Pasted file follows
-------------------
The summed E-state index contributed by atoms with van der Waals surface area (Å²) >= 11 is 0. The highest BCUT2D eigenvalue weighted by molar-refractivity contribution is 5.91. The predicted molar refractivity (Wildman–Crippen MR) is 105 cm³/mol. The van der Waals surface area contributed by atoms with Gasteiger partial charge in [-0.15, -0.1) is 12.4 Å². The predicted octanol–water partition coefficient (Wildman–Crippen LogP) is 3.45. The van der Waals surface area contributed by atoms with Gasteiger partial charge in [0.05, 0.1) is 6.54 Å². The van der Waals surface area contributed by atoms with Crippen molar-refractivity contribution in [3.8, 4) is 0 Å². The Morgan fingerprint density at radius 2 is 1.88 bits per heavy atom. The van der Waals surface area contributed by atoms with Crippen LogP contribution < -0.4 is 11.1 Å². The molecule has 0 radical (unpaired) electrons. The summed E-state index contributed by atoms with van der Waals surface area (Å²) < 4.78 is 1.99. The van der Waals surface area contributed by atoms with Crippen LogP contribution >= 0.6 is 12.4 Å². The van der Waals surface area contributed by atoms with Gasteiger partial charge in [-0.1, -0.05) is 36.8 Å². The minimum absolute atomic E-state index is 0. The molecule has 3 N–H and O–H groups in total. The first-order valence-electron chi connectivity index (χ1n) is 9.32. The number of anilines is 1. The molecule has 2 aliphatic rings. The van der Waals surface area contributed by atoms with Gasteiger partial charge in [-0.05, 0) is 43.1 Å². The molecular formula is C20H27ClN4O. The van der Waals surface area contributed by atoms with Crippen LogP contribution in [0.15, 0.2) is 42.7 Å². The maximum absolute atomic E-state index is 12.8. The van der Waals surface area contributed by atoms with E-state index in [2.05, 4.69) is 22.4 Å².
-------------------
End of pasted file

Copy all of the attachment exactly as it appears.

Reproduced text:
The summed E-state index contributed by atoms with van der Waals surface area (Å²) >= 11 is 0. The highest BCUT2D eigenvalue weighted by molar-refractivity contribution is 5.91. The predicted molar refractivity (Wildman–Crippen MR) is 105 cm³/mol. The van der Waals surface area contributed by atoms with Gasteiger partial charge in [-0.15, -0.1) is 12.4 Å². The predicted octanol–water partition coefficient (Wildman–Crippen LogP) is 3.45. The van der Waals surface area contributed by atoms with Gasteiger partial charge in [0.05, 0.1) is 6.54 Å². The van der Waals surface area contributed by atoms with Crippen molar-refractivity contribution in [3.8, 4) is 0 Å². The Morgan fingerprint density at radius 2 is 1.88 bits per heavy atom. The van der Waals surface area contributed by atoms with Crippen LogP contribution < -0.4 is 11.1 Å². The molecule has 0 radical (unpaired) electrons. The summed E-state index contributed by atoms with van der Waals surface area (Å²) < 4.78 is 1.99. The van der Waals surface area contributed by atoms with Crippen LogP contribution >= 0.6 is 12.4 Å². The van der Waals surface area contributed by atoms with Gasteiger partial charge in [-0.1, -0.05) is 36.8 Å². The minimum absolute atomic E-state index is 0. The molecule has 3 N–H and O–H groups in total. The first-order valence-electron chi connectivity index (χ1n) is 9.32. The number of anilines is 1. The molecule has 2 aliphatic rings. The van der Waals surface area contributed by atoms with Gasteiger partial charge in [-0.05, 0) is 43.1 Å². The molecular formula is C20H27ClN4O. The van der Waals surface area contributed by atoms with Crippen LogP contribution in [0.15, 0.2) is 42.7 Å². The maximum absolute atomic E-state index is 12.8. The van der Waals surface area contributed by atoms with E-state index in [2.05, 4.69) is 22.4 Å².